NCPA - National Center for Policy Analysis


April 29, 2010

What could be worse news than public school teacher pensions across the country reporting an unfunded liability of over $330 billion, asks Josh Barro, the Walter B. Wriston Fellow at the Manhattan Institute?  How about the fact that these reports understate the size of the liability by a factor of three? 

Recently, the Manhattan Institute and the Foundation for Educational Choice released a report that scrutinizes the financial statements of the 59 pension plans covering most teachers in the United States. The authors applied private sector-style standards to their estimates of future liabilities and adjusted their asset values to fully reflect the last two years' drop in stock prices. 

The results aren't pretty, says Barro: 

  • Applying more realistic standards, these plans are $933 billion short of the assets needed to cover their promises to retirees, or more than $18,600 per public school pupil.
  • That figure represents a debt that governments owe to active and retired teachers -- and paying it off will mean a combination of higher taxes and lower education spending in the classroom.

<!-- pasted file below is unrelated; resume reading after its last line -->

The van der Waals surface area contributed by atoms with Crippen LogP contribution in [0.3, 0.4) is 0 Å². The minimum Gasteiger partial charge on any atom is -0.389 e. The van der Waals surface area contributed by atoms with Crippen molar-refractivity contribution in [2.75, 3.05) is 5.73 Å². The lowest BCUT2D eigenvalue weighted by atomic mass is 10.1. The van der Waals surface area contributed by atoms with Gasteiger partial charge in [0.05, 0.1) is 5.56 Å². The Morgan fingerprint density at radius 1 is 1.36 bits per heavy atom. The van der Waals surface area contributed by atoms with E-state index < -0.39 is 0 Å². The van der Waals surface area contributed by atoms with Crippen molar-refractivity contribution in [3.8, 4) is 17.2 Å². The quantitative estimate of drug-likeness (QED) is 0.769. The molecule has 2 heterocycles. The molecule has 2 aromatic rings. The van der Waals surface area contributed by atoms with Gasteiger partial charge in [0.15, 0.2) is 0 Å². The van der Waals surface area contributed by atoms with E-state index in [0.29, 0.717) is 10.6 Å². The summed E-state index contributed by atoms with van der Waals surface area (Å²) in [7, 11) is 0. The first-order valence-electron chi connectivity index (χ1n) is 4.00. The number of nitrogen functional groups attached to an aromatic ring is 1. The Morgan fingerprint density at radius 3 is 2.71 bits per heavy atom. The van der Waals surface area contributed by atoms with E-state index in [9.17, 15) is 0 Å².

How did this gap grow so large?  According to Barro: 

  • Public pension plans made risky bets on equity investments and assumed that fast gains in the stock market would enable them to cheaply provide generous pensions to teachers.
  • When the stock market performed strongly (such as during the tech bubble of the late 1990s) this strategy appeared to be working, and then some.
  • Many state legislatures chose to sweeten retiree benefits because their pension plans appeared to be overfunded.  

Then, the pendulum swung the other way, and the stock market reported negative returns over the last decade.  Employees are still owed generous benefits, but pension funds are in much sorrier shape -- and they're telling state and local governments to cough up lots of cash to fix the gap, says Barro. 

Corporate America has recognized that defined benefit pensions are unaffordable and unsustainable. For the good of taxpayers across America, it's time for governments to make the same realization, says Barro. 

Source: Josh Barro, "Teacher pensions are a ticking time bomb," Washington Examiner, April 28, 2010. 

For report: 


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